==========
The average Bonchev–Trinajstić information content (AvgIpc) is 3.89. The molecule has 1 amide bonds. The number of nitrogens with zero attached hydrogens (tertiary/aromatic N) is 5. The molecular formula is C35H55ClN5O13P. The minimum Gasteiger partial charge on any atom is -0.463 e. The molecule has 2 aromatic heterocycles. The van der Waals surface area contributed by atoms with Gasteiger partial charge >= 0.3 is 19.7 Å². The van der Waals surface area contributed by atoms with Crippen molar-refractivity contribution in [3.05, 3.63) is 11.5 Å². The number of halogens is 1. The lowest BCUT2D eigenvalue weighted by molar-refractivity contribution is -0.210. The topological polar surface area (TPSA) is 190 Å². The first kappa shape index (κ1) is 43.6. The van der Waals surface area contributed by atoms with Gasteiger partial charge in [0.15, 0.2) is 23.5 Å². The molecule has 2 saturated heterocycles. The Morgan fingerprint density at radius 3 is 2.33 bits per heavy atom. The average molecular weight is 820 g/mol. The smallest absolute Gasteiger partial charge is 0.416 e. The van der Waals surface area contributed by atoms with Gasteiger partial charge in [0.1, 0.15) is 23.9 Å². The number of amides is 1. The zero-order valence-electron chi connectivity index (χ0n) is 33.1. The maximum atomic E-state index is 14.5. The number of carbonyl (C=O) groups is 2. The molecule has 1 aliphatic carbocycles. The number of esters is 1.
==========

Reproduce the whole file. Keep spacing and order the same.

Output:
The average Bonchev–Trinajstić information content (AvgIpc) is 3.89. The molecule has 1 amide bonds. The number of nitrogens with zero attached hydrogens (tertiary/aromatic N) is 5. The molecular formula is C35H55ClN5O13P. The minimum Gasteiger partial charge on any atom is -0.463 e. The molecule has 2 aromatic heterocycles. The van der Waals surface area contributed by atoms with Gasteiger partial charge >= 0.3 is 19.7 Å². The van der Waals surface area contributed by atoms with Crippen molar-refractivity contribution in [3.05, 3.63) is 11.5 Å². The number of halogens is 1. The lowest BCUT2D eigenvalue weighted by molar-refractivity contribution is -0.210. The topological polar surface area (TPSA) is 190 Å². The first kappa shape index (κ1) is 43.6. The van der Waals surface area contributed by atoms with Gasteiger partial charge in [0.15, 0.2) is 23.5 Å². The molecule has 2 saturated heterocycles. The Morgan fingerprint density at radius 3 is 2.33 bits per heavy atom. The average molecular weight is 820 g/mol. The smallest absolute Gasteiger partial charge is 0.416 e. The van der Waals surface area contributed by atoms with Gasteiger partial charge in [0.1, 0.15) is 23.9 Å². The number of amides is 1. The zero-order valence-electron chi connectivity index (χ0n) is 33.1. The maximum atomic E-state index is 14.5. The number of carbonyl (C=O) groups is 2. The molecule has 1 aliphatic carbocycles. The number of esters is 1.